1. The modern Sri Lankan population is IE speaking. And parts of it are Dravidian speaking. In terms of a direct comparison, that will be the first target.

          2. How will modern populations be used to ascertain if ancient samples are pure AASI? I mean unless the ancient samples are far enough from the modern samples on an AASI cline, we’d need some way of falsification of the non-trivial presence hypothesis.

            One other way I have thought of is comparing Narasimhan’s constructs with these Southern AASI, but maybe the difference in the northern-derived AASI constructs vs southern actual AASI samples could possibly make some weird illusions as is the case with simulated populations every now and then.

      2. I don’t even understand what your question is, but there’s a bunch of tools pop geneticists use to figure out rough ancestry before even using formal statistics to model a sample. You can plot on all the samples on a PCA, do f3 outgroup runs, f4 stats, find out allele sharing between moderns and ancients, it’s not hard to see if those samples share alleles with IranN or not.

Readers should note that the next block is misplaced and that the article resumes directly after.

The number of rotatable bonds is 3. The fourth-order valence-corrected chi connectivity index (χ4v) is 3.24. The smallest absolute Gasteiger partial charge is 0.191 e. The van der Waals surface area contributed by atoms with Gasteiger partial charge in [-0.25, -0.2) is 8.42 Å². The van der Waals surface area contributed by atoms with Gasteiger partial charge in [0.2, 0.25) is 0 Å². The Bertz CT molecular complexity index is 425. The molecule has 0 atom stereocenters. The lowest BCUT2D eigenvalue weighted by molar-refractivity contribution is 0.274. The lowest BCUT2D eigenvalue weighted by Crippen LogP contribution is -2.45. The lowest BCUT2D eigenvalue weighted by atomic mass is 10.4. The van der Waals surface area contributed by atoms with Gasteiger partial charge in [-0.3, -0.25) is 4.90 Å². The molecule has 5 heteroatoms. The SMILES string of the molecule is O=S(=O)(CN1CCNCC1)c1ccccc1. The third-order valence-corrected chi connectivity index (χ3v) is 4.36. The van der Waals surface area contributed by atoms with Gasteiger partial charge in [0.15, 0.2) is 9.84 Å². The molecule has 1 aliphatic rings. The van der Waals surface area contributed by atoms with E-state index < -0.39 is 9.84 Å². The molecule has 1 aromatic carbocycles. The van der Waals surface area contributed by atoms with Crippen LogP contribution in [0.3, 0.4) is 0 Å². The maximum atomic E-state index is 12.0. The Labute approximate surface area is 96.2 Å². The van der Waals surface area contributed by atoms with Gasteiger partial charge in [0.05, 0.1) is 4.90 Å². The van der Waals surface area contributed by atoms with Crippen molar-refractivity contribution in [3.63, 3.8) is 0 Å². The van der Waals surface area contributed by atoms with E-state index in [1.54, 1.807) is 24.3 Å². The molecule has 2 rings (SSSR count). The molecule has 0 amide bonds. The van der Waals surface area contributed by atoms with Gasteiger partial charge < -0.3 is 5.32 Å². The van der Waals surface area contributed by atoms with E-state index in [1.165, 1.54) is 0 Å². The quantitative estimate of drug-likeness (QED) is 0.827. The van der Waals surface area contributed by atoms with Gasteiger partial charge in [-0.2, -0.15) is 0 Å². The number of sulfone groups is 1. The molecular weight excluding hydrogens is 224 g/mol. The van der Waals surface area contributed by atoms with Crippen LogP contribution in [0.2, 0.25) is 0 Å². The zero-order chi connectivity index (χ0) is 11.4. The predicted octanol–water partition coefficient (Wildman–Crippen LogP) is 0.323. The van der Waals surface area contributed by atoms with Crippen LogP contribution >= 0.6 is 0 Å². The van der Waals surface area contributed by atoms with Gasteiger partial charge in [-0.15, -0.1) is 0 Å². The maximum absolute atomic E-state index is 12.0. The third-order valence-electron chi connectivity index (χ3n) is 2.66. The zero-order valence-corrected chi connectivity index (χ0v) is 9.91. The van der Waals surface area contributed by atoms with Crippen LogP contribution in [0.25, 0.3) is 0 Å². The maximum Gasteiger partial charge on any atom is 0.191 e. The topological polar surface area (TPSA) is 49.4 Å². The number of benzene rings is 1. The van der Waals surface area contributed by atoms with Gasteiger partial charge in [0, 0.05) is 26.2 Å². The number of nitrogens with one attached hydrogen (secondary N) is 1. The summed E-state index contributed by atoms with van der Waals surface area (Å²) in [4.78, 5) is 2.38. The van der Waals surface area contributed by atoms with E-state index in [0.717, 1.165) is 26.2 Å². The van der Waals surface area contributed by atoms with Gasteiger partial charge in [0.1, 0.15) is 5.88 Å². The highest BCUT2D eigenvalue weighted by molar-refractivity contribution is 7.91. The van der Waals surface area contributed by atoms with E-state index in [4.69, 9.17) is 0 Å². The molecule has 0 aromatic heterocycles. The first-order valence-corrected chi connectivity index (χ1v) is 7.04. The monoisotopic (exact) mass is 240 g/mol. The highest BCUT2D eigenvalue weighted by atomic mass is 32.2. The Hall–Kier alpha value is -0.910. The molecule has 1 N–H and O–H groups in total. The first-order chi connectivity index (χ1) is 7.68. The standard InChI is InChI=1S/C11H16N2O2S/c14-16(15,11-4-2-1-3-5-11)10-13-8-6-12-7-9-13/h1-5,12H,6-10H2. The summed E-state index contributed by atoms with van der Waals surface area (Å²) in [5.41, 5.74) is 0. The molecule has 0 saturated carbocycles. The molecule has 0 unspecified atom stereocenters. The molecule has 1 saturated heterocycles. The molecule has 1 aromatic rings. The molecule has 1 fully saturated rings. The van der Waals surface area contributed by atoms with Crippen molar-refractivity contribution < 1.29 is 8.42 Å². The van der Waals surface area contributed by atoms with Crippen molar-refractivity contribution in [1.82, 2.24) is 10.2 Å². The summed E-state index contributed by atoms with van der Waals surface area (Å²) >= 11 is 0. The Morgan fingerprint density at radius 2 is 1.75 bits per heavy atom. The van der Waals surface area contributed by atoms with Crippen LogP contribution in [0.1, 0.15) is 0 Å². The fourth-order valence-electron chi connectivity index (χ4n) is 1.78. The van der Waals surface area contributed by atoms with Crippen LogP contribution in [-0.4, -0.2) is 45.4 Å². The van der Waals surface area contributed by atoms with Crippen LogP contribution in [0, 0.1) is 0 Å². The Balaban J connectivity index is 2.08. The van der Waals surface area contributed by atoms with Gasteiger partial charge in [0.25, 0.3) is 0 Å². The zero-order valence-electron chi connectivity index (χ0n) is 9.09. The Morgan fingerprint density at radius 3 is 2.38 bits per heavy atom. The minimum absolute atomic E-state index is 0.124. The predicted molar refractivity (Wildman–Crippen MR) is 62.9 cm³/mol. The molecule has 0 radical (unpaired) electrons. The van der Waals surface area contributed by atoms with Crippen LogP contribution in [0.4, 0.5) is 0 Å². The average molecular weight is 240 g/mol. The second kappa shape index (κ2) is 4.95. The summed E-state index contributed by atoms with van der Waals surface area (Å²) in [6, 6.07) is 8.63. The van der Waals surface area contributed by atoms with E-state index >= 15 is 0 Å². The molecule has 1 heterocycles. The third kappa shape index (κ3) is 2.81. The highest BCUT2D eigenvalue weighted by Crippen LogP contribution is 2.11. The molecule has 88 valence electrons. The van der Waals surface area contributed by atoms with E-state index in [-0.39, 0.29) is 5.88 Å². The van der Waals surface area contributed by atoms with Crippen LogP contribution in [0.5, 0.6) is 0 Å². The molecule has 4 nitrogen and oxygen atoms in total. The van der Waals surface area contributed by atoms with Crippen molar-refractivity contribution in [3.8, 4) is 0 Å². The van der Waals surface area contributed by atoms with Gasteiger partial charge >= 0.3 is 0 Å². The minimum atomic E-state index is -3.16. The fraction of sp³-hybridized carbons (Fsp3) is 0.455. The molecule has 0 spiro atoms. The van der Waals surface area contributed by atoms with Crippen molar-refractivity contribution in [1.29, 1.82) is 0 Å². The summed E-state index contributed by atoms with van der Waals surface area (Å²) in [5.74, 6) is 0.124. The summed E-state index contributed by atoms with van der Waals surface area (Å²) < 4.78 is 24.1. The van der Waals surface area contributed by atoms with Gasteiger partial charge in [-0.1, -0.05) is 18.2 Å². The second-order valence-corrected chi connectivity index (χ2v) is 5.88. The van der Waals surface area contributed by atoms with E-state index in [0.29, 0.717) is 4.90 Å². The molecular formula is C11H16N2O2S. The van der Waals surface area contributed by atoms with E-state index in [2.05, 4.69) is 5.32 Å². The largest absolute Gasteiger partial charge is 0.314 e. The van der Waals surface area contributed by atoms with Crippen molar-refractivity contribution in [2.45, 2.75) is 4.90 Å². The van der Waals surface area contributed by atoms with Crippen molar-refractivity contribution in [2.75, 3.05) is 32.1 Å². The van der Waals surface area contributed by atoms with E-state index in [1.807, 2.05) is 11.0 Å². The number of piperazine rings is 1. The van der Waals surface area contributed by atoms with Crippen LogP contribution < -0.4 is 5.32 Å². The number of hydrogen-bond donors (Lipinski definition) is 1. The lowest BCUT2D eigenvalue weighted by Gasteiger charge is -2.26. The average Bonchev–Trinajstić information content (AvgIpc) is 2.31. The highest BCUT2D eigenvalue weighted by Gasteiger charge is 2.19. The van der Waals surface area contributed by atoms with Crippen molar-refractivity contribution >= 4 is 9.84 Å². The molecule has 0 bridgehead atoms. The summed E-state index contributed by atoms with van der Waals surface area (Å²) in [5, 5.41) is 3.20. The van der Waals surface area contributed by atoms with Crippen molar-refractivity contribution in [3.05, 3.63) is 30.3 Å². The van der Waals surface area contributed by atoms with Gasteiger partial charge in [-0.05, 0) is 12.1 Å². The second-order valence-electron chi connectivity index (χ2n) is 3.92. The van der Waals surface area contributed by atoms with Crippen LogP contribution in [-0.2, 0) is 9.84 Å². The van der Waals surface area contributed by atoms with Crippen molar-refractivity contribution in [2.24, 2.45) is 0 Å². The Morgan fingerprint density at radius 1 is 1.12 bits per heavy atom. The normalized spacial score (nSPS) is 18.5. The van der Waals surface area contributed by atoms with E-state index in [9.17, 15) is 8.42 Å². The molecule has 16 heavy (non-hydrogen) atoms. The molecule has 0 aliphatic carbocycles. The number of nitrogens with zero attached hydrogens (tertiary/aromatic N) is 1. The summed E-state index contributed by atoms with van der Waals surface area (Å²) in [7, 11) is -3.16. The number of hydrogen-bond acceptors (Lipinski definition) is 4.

1. Pure AASI could be an amalgamation of different proto-AASI. Maybe with slight ‘first’ Iran_N migrators input as well?

  5. According to Niraj Rai on Twitter, they are currently sequencing their nuclear DNA. The younger sample has good coverage; the older one is ok.

  6. So these are the people who represent the AASI component? Interesting! I hope they release the raw data or something because it would be interesting to see their scores on G25 or Harappaworld

  7. There is some news every now and then from Neeraj Rai about Ganga Mesolithic samples. I wonder what their uniparentals and autosomal profiles will be like. Those are from deep in India… not just the NW quadrant. Also their dates are pretty wild, the oldest being 12,000-10,000 years old (Mahadaha/Sanar Nahar Rai) and the most recent being 5000 to 6000 years old (Damdama). Along with the samples it would be nice if they could re-evaluate the dates of the specific samples.

    1. @DaThang I’m still with the hypothesis you proposed a few years back. Levantine Cro magnon + proto-AASI